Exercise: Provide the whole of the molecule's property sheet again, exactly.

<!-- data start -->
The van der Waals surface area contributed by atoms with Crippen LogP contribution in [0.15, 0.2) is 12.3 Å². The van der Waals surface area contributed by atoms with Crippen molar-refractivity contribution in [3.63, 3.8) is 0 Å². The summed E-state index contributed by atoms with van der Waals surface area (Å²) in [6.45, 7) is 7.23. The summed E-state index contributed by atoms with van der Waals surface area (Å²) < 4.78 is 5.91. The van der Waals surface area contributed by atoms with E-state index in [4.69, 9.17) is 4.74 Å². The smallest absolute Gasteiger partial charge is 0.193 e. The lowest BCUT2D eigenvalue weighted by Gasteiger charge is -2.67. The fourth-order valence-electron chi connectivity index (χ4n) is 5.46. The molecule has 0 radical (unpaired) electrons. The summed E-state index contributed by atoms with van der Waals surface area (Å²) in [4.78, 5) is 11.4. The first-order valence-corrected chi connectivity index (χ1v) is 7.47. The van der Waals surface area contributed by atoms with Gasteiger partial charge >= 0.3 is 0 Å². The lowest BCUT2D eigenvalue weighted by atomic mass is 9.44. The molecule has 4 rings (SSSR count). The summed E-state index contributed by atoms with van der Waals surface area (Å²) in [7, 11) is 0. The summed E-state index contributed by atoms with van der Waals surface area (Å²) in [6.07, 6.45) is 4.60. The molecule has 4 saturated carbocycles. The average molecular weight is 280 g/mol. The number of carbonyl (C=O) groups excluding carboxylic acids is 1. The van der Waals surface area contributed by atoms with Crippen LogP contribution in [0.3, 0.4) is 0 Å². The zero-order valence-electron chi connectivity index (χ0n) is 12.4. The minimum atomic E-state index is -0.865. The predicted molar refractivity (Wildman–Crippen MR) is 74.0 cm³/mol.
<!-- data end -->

The van der Waals surface area contributed by atoms with Crippen LogP contribution in [0.15, 0.2) is 12.3 Å². The van der Waals surface area contributed by atoms with Crippen molar-refractivity contribution in [3.63, 3.8) is 0 Å². The summed E-state index contributed by atoms with van der Waals surface area (Å²) in [6.45, 7) is 7.23. The summed E-state index contributed by atoms with van der Waals surface area (Å²) < 4.78 is 5.91. The van der Waals surface area contributed by atoms with E-state index in [4.69, 9.17) is 4.74 Å². The smallest absolute Gasteiger partial charge is 0.193 e. The lowest BCUT2D eigenvalue weighted by Gasteiger charge is -2.67. The fourth-order valence-electron chi connectivity index (χ4n) is 5.46. The molecule has 0 radical (unpaired) electrons. The summed E-state index contributed by atoms with van der Waals surface area (Å²) in [4.78, 5) is 11.4. The first-order valence-corrected chi connectivity index (χ1v) is 7.47. The van der Waals surface area contributed by atoms with Gasteiger partial charge >= 0.3 is 0 Å². The lowest BCUT2D eigenvalue weighted by atomic mass is 9.44. The molecule has 4 rings (SSSR count). The summed E-state index contributed by atoms with van der Waals surface area (Å²) in [7, 11) is 0. The summed E-state index contributed by atoms with van der Waals surface area (Å²) in [6.07, 6.45) is 4.60. The molecule has 4 saturated carbocycles. The average molecular weight is 280 g/mol. The number of carbonyl (C=O) groups excluding carboxylic acids is 1. The van der Waals surface area contributed by atoms with Crippen LogP contribution in [0.3, 0.4) is 0 Å². The zero-order valence-electron chi connectivity index (χ0n) is 12.4. The minimum atomic E-state index is -0.865. The predicted molar refractivity (Wildman–Crippen MR) is 74.0 cm³/mol.